Weekly Market Commentary

October 15, 2019

 

The Markets

The world breathed a sigh of relief last week when the United States and China took a step toward a trade-war truce.

Financial Times reported the United States agreed to not increase tariffs from 25 percent to 30 percent on $250 billion of Chinese imports next week. (Current tariffs remain in place, and it is possible new tariffs will be imposed on additional Chinese goods – electronics, apparel, and other consumer items – in mid-December.)

In return, China agreed to purchase $40 to $50 billion of agricultural goods, including soybeans and pork, although no time frame was established for the purchases. It remained unclear what progress was made on intellectual-property protection and rules to prevent currency manipulation, reported The Wall Street Journal (WSJ).

U.S. stock markets responded enthusiastically to news about one of the great uncertainties hanging over economic growth, namely the trade war between the United States and China, might be resolved. However, after the details of the deal were announced, markets gave back some gains.

The United States and China hope to have a written draft of the phase-one agreement finalized during the next few weeks.

 

The nicest place in America. There are some people who scorn being nice (a.k.a. amiable, agreeable, pleasant). They equate it with being uninteresting or boring. What they fail to understand is being nice is often more challenging than the alternative.

Years ago, Marilyn Zeilinski penned a Chicago Tribune article entitled, “Being Nice Is Hugely Underrated.” In it, she explained:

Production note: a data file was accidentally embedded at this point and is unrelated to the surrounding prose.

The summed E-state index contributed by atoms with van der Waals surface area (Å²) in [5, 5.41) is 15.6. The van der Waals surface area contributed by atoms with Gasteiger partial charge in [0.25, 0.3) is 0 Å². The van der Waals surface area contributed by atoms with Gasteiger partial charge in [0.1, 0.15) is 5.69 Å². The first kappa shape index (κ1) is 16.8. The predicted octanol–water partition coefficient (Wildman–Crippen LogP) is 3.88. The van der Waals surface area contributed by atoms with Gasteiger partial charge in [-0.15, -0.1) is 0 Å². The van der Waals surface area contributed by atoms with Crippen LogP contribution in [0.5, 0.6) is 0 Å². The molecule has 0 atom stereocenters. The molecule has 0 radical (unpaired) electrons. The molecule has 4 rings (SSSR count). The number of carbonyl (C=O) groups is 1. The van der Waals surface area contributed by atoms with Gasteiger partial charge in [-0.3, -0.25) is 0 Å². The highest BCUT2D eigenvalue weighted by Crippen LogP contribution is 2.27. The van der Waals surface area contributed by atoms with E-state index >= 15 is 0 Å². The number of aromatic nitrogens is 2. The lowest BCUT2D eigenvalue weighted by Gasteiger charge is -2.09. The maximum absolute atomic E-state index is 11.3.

“Eventually I discovered that being nice is hard work. It is strong enough to shovel the elderly neighbor’s driveway and as brave as a child inviting, ‘Come play with me!’ to another child exiled by unpopularity…Niceness is not weakness, as I once thought. Niceness stands up for itself, though politely, if someone cuts in line. Most of all, niceness is not safe. Safety is keeping your head down, minding your own business. Niceness reaches out, and that is riskier than a cocoon of self-interest. But it is worth it.”

Residents of Columbiana, Ohio, have chosen to embrace ‘nice.’ That’s why Reader’s Digest (RD) recently named the town 2019 Nicest Place In America.

How nice is Columbiana?

Good News Network reported the town has, “A baker who donates freely to support causes of every kind, the real-estate developer who offers a year rent-free to promising entrepreneurs who may not have the resources to get started on their own, the local philanthropist who returned to his hometown to donate $500,000 to rebuild the town’s beloved Firestone Park.”

Columbiana isn’t the only nice place in America. There are a lot of places where people work hard and help make each other’s lives better. In 2019, Reader’s Digest recognized a place or town in every state.

Nice can be inspiring.

 

Focus On The Positive

“Attitude is a choice. Happiness is a choice. Optimism is a choice. Kindness is a choice. Giving is a choice. Respect is a choice. Whatever choice you make makes you. Choose wisely.” –Roy T. Bennett, Author